Education Systems in Africa Part XVIII: Eritrea

Although Eritreans are guaranteed free primary schooling, the country’s education system continues to face numerous challenges brought on by years of war and drought. Eritrea’s government, with the help of development partners, has implemented a variety of programs designed to improve access to education and increase the ranks of qualified teachers. Elementary education is conducted in locally spoken languages and/or Arabic, while children in middle and secondary schools learn in English.

Preschools serve children aged 5-6 and are mainly found in Asmara, the country’s capital. Primary education begins at age 7 and lasts five years; it is followed by three years of middle school. Depending on the results of middle school leaving exams, students able to pursue secondary education – grades 9-12 – may choose either a science or commerce path. Following high school, students take the Eritrean School Leaving Certificate Examination (ESLCE).

The following chart depicts the grading scale for secondary and post-secondary institutions:

Scale

Description

U.S. Grade Equiv.

75.00-100.00

Excellent

A

65.00-74.99

Very good

B

50.00-64.99

Good

C

40.00-49.99

Satisfactory

D

0.00-39.99

Poor

F

Primary students study Tigrinya, Arabic, or another local language; English (beginning in 2nd grade), mathematics, social studies, science, physical education, music, art and practical skills.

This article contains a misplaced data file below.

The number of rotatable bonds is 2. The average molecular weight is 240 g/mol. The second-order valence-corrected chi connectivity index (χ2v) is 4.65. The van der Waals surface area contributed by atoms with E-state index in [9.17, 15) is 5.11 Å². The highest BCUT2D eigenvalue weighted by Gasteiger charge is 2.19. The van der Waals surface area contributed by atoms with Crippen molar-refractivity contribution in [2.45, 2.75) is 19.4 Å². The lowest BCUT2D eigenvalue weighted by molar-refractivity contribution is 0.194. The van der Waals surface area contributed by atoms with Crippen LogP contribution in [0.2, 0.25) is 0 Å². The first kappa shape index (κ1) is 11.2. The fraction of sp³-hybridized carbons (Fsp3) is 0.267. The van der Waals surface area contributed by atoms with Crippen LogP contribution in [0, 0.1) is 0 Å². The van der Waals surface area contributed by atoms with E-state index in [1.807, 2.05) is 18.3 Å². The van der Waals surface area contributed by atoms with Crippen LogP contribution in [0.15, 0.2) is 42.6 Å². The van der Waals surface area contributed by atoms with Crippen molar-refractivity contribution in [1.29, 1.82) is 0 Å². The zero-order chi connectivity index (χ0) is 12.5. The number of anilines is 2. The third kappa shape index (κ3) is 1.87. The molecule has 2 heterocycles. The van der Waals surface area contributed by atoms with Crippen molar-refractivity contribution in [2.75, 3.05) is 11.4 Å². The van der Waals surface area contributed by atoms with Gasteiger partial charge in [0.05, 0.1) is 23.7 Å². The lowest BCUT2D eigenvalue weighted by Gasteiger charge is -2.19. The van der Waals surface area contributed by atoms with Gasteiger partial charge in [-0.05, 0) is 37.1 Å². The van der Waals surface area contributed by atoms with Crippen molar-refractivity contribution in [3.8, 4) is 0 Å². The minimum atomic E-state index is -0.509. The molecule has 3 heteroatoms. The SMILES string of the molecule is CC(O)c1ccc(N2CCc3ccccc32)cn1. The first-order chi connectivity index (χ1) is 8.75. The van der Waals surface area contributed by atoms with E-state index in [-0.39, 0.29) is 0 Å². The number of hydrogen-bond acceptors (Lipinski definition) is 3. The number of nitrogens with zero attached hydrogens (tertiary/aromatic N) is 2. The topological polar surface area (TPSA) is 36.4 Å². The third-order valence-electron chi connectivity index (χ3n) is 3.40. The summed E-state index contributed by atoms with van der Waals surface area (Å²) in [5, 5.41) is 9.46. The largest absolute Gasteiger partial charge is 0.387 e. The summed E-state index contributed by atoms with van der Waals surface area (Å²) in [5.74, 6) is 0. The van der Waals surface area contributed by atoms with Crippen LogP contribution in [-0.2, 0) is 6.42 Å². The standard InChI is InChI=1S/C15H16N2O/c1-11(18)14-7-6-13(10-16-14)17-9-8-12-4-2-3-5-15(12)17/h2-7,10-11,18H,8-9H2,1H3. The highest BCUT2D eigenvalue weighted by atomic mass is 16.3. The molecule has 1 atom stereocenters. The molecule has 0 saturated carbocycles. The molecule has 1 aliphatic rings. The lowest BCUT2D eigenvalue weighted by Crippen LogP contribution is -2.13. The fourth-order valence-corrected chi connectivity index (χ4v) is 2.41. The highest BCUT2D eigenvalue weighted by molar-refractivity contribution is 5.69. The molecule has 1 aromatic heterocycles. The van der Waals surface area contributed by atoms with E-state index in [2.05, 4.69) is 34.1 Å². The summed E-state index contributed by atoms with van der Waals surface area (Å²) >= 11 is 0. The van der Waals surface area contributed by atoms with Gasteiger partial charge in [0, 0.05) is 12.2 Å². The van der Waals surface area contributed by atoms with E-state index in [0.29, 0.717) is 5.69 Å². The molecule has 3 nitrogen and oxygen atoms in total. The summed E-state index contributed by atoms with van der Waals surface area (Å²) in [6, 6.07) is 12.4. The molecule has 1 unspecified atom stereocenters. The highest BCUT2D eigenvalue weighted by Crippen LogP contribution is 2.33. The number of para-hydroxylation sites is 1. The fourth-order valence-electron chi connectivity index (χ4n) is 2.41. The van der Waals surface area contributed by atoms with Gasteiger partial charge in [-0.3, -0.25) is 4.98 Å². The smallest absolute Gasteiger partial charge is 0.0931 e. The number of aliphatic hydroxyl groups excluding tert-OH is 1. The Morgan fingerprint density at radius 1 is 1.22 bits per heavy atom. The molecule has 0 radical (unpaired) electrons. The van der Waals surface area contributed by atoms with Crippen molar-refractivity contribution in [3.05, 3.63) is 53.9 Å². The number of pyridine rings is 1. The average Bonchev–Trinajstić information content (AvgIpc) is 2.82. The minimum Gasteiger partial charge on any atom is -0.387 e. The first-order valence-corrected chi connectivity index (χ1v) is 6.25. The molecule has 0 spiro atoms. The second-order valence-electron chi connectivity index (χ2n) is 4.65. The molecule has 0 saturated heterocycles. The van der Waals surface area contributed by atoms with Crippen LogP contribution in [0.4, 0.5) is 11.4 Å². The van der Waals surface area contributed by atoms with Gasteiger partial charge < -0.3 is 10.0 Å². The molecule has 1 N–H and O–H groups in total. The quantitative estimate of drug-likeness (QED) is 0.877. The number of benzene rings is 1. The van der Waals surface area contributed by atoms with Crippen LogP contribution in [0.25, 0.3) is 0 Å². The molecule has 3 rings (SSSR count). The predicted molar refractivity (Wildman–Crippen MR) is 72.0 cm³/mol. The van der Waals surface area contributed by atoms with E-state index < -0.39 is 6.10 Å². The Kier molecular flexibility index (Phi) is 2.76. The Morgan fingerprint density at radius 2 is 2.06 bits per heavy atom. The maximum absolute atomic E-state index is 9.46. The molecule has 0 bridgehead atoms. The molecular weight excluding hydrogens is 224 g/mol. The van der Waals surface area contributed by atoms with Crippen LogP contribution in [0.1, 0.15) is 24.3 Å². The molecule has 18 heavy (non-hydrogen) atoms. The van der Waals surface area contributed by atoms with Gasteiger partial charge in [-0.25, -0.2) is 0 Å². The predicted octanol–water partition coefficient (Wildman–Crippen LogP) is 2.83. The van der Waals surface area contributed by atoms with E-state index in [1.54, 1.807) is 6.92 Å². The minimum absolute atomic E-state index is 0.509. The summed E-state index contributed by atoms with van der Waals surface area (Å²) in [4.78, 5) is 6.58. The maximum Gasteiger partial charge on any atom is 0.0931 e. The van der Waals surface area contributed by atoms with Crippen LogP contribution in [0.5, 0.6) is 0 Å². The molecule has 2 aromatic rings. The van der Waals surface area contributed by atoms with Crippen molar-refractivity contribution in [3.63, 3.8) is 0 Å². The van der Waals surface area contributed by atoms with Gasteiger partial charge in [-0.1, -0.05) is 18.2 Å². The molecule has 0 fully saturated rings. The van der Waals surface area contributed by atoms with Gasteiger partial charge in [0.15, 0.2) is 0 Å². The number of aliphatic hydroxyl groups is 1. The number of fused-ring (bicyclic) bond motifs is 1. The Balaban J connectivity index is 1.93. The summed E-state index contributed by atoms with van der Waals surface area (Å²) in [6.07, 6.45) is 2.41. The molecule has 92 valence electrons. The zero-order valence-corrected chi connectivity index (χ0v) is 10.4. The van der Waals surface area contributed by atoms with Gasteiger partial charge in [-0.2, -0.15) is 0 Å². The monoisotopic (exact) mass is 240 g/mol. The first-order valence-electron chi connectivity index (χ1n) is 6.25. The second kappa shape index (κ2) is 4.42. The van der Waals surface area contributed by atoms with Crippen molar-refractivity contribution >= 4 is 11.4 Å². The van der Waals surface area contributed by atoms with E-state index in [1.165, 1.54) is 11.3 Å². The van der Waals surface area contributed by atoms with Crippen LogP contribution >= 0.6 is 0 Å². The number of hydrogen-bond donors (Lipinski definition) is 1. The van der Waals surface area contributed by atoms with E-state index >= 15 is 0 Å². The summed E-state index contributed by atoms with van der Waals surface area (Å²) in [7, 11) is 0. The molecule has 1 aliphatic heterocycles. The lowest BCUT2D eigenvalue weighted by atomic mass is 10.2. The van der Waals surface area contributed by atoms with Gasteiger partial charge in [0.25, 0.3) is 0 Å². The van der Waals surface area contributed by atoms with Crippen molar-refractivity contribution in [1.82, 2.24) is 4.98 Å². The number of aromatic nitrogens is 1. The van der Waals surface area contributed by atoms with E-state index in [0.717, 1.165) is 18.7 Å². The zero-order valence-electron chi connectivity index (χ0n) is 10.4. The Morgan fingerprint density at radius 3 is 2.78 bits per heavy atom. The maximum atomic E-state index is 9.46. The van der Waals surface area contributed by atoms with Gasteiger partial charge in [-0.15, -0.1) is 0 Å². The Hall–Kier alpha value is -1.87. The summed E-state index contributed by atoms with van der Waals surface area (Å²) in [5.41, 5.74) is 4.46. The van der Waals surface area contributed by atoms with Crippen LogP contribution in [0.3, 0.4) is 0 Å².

Secondary students take English and Arabic; world, African, and Eritrean history and geography; civics, mathematics, physical and natural sciences, art, physical education, music, and technology. Depending on their area of specialization, students will spend additional time in business or science-related courses.

Higher education in Eritrea is offered by the country’s public University of Asmara, which awards degrees and certificates in technology, marine science, business and economics, agriculture, arts and social sciences, and health sciences. A teacher training institute and a number of vocational schools provide programs in agriculture, building trades, and business-related disciplines. Students wishing to pursue post-secondary studies look to distance learning through foreign-based schools.